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February 2019 DDA Animal Health Advisory: Virulent Newcastle Disease (vND)


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Disease Information

Avian Influenza

Virulent Newcastle Disease (vND)

A healthy and happen chicken, poultry
A healthy backyard chicken.

An outbreak of virulent Newcastle disease (vND) that began in California in May 2018 is cause for concern within the Delaware Department of Agriculture, as well as the poultry industry. Delaware has over 700 producers who raise commercial broiler chickens and over 1,000 small backyard poultry owners. Delaware also has three commercial egg laying facilities. All poultry owners need to be aware of the clinical signs of vND, communicate with their veterinarians or report disease to our office (302-698-4500), and increase biosecurity to protect their flocks. Even a small farm with just a few chickens could become infected and spread the virus to other farms in Delaware. The vND virus does not pose a threat to human health or food safety. In very rare instances, people working directly with sick birds can become infected with mild symptoms, such as conjunctivitis. Consult your physician if this develops.

Scope of the California outbreak
Since May 18, USDA has confirmed 340 cases of vND in California, including 108 in San Bernardino County, 190 in Riverside County, 41 in Los Angeles County and 1 in Ventura County. USDA also confirmed 1 case in Utah County, Utah.

Why is vND in California a threat to Delaware?
Birds are easily transported across state lines. It is possible that an infected group of chickens from California could be brought into Delaware while incubating the disease. Although the birds might appear healthy at first, they could become sick during the trip or upon arrival in Delaware, subsequently infecting any other poultry they encounter once in our State. While California has strict quarantine zones established around known infected flocks in their state, it is not inconceivable that a small group of birds from outside the zone could be smuggled out to other states in the US.

What are signs of vND in poultry?  

  • Sudden death and increased death loss in flock;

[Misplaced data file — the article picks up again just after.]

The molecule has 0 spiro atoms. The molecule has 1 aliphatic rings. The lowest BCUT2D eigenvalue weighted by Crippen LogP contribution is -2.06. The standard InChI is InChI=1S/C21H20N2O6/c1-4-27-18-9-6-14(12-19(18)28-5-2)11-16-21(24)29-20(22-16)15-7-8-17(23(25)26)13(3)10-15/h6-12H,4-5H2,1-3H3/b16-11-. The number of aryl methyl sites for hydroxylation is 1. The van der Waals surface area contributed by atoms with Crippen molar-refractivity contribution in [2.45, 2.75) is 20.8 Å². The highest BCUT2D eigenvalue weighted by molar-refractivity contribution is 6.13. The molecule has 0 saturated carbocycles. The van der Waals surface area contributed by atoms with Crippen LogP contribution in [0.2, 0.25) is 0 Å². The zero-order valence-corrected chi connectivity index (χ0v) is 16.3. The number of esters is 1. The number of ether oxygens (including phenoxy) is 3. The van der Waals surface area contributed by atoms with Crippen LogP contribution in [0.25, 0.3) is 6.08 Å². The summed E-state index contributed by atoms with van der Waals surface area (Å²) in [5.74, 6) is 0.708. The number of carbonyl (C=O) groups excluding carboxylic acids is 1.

• Sneezing, gasping for air, nasal discharge, coughing;
  • Greenish, watery diarrhea;
  • Decreased activity, tremors, drooping wings, twisting of head and neck, circling, complete stiffness; and
  • Swelling around the eyes and neck.

Bird owners should enlist the help of their veterinarians if they observe sick poultry so that a diagnosis can be made. If you don’t have a veterinarian, you can call the Delaware Department of Agriculture to report illness or death in your flock. You can call DDA at 302-698-4500 during business hours or use our after-hours emergency number: 302-233-1480.

Photos of poultry affected with vND

Veterinarians who visit your farm will need to collect oral swabs for testing at the University of Delaware Lasher Laboratory to confirm or rule out disease.

How is vND spread?
The disease spreads when healthy birds come in direct contact with bodily fluids from sick birds. The virus that causes vND is shed in both feces and respiratory secretions. Disease is transmitted by inhalation, ingestion, or direct contact with sick birds. Additionally, the virus can travel on manure, egg flats, crates, farming materials or equipment, and people who have picked up the virus on their clothing, shoes, or hands. The disease affects almost all birds and poultry, even vaccinated poultry which may not show signs of disease but could be shedding the virus. Infection has been found in poultry, game birds, ratites (ostriches, rheas, emus), and various pet, hobby and zoo birds.

Protect your birds by taking a few simple steps. These include:

  • Restricting traffic onto and off of your property.
  • Disinfecting shoes, clothes, hands, egg trays or flats, crates, vehicles, and tires.
  • Avoiding visits to other poultry farms or bird owners. If you do, be sure to change clothes and clean your hands and shoes before entering your own bird area.
  • Washing hands and scrubbing boots before and after entering a poultry area.
  • Isolating any new birds or birds returning from shows for 30 days before placing them with the rest of the flock.

What to do if your birds become sick or die
Immediately contact your veterinarian or call DDA at 302-698-4500 during business hours or use our after-hours emergency number 302-233-1480.

More information about vND and the situation in California can be found online at through the California Department of Food and Agriculture.

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